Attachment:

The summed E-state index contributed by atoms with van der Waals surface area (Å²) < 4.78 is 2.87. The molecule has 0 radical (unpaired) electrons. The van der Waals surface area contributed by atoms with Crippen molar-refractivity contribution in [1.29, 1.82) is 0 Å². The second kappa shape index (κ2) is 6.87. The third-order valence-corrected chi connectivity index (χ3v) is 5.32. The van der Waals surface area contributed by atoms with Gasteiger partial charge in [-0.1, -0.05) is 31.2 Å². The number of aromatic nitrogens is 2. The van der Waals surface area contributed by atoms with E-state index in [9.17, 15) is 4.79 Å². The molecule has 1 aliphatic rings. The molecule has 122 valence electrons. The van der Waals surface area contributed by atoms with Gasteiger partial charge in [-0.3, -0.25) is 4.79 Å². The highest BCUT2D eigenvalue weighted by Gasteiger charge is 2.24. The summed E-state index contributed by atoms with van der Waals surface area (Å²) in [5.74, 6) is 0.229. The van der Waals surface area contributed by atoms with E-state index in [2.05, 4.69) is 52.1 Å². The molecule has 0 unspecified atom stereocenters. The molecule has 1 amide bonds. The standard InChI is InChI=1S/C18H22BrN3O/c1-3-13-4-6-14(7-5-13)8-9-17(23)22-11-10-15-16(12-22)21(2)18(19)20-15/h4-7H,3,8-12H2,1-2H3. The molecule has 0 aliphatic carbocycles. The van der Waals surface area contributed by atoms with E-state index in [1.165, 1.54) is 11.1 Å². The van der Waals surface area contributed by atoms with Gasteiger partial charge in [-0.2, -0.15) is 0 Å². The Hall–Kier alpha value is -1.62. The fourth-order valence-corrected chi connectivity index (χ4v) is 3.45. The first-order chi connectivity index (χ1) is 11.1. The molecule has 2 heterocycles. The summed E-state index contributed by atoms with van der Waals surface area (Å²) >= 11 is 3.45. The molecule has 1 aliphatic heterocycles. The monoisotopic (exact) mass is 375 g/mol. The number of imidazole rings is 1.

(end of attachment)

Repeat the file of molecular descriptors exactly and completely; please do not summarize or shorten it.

The summed E-state index contributed by atoms with van der Waals surface area (Å²) < 4.78 is 2.87. The molecule has 0 radical (unpaired) electrons. The van der Waals surface area contributed by atoms with Crippen molar-refractivity contribution in [1.29, 1.82) is 0 Å². The second kappa shape index (κ2) is 6.87. The third-order valence-corrected chi connectivity index (χ3v) is 5.32. The van der Waals surface area contributed by atoms with Gasteiger partial charge in [-0.1, -0.05) is 31.2 Å². The number of aromatic nitrogens is 2. The van der Waals surface area contributed by atoms with E-state index in [9.17, 15) is 4.79 Å². The molecule has 1 aliphatic rings. The molecule has 122 valence electrons. The van der Waals surface area contributed by atoms with Gasteiger partial charge in [-0.3, -0.25) is 4.79 Å². The highest BCUT2D eigenvalue weighted by Gasteiger charge is 2.24. The summed E-state index contributed by atoms with van der Waals surface area (Å²) in [5.74, 6) is 0.229. The van der Waals surface area contributed by atoms with E-state index in [2.05, 4.69) is 52.1 Å². The molecule has 0 unspecified atom stereocenters. The molecule has 1 amide bonds. The standard InChI is InChI=1S/C18H22BrN3O/c1-3-13-4-6-14(7-5-13)8-9-17(23)22-11-10-15-16(12-22)21(2)18(19)20-15/h4-7H,3,8-12H2,1-2H3. The molecule has 0 aliphatic carbocycles. The van der Waals surface area contributed by atoms with E-state index in [1.165, 1.54) is 11.1 Å². The van der Waals surface area contributed by atoms with Gasteiger partial charge in [-0.2, -0.15) is 0 Å². The Hall–Kier alpha value is -1.62. The fourth-order valence-corrected chi connectivity index (χ4v) is 3.45. The first-order chi connectivity index (χ1) is 11.1. The molecule has 2 heterocycles. The summed E-state index contributed by atoms with van der Waals surface area (Å²) >= 11 is 3.45. The molecule has 1 aliphatic heterocycles. The monoisotopic (exact) mass is 375 g/mol. The number of imidazole rings is 1.